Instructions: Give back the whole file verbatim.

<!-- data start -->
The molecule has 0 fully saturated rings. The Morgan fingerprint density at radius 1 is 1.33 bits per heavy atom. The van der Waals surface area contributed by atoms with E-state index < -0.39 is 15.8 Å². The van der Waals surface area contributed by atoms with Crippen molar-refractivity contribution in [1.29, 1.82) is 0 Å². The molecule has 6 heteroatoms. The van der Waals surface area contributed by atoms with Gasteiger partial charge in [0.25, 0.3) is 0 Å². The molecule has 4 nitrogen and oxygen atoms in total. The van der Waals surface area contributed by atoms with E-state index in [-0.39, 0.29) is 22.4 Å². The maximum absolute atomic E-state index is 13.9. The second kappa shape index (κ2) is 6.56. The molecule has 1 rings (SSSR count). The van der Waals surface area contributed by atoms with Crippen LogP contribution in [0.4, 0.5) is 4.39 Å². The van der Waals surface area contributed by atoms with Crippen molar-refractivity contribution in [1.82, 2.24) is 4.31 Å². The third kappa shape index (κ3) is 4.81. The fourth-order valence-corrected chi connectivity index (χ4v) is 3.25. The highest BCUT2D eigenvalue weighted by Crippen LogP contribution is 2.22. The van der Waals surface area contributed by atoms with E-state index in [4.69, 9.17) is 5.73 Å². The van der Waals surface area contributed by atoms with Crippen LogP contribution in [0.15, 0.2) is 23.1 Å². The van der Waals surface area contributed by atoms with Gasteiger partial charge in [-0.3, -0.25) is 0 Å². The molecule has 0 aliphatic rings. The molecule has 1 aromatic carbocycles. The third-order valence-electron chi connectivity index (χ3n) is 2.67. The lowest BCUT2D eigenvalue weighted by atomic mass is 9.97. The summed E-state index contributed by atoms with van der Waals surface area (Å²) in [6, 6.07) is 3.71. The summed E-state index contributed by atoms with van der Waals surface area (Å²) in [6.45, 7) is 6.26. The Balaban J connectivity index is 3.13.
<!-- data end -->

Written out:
The molecule has 0 fully saturated rings. The Morgan fingerprint density at radius 1 is 1.33 bits per heavy atom. The van der Waals surface area contributed by atoms with E-state index < -0.39 is 15.8 Å². The van der Waals surface area contributed by atoms with Crippen molar-refractivity contribution in [1.29, 1.82) is 0 Å². The molecule has 6 heteroatoms. The van der Waals surface area contributed by atoms with Gasteiger partial charge in [0.25, 0.3) is 0 Å². The molecule has 4 nitrogen and oxygen atoms in total. The van der Waals surface area contributed by atoms with E-state index in [-0.39, 0.29) is 22.4 Å². The maximum absolute atomic E-state index is 13.9. The second kappa shape index (κ2) is 6.56. The molecule has 1 rings (SSSR count). The van der Waals surface area contributed by atoms with Crippen LogP contribution in [0.4, 0.5) is 4.39 Å². The van der Waals surface area contributed by atoms with Crippen molar-refractivity contribution in [1.82, 2.24) is 4.31 Å². The third kappa shape index (κ3) is 4.81. The fourth-order valence-corrected chi connectivity index (χ4v) is 3.25. The highest BCUT2D eigenvalue weighted by Crippen LogP contribution is 2.22. The van der Waals surface area contributed by atoms with E-state index in [4.69, 9.17) is 5.73 Å². The van der Waals surface area contributed by atoms with Crippen LogP contribution in [0.15, 0.2) is 23.1 Å². The van der Waals surface area contributed by atoms with Gasteiger partial charge in [-0.3, -0.25) is 0 Å². The molecule has 0 aliphatic rings. The molecule has 1 aromatic carbocycles. The third-order valence-electron chi connectivity index (χ3n) is 2.67. The lowest BCUT2D eigenvalue weighted by atomic mass is 9.97. The summed E-state index contributed by atoms with van der Waals surface area (Å²) in [6, 6.07) is 3.71. The summed E-state index contributed by atoms with van der Waals surface area (Å²) in [6.45, 7) is 6.26. The Balaban J connectivity index is 3.13.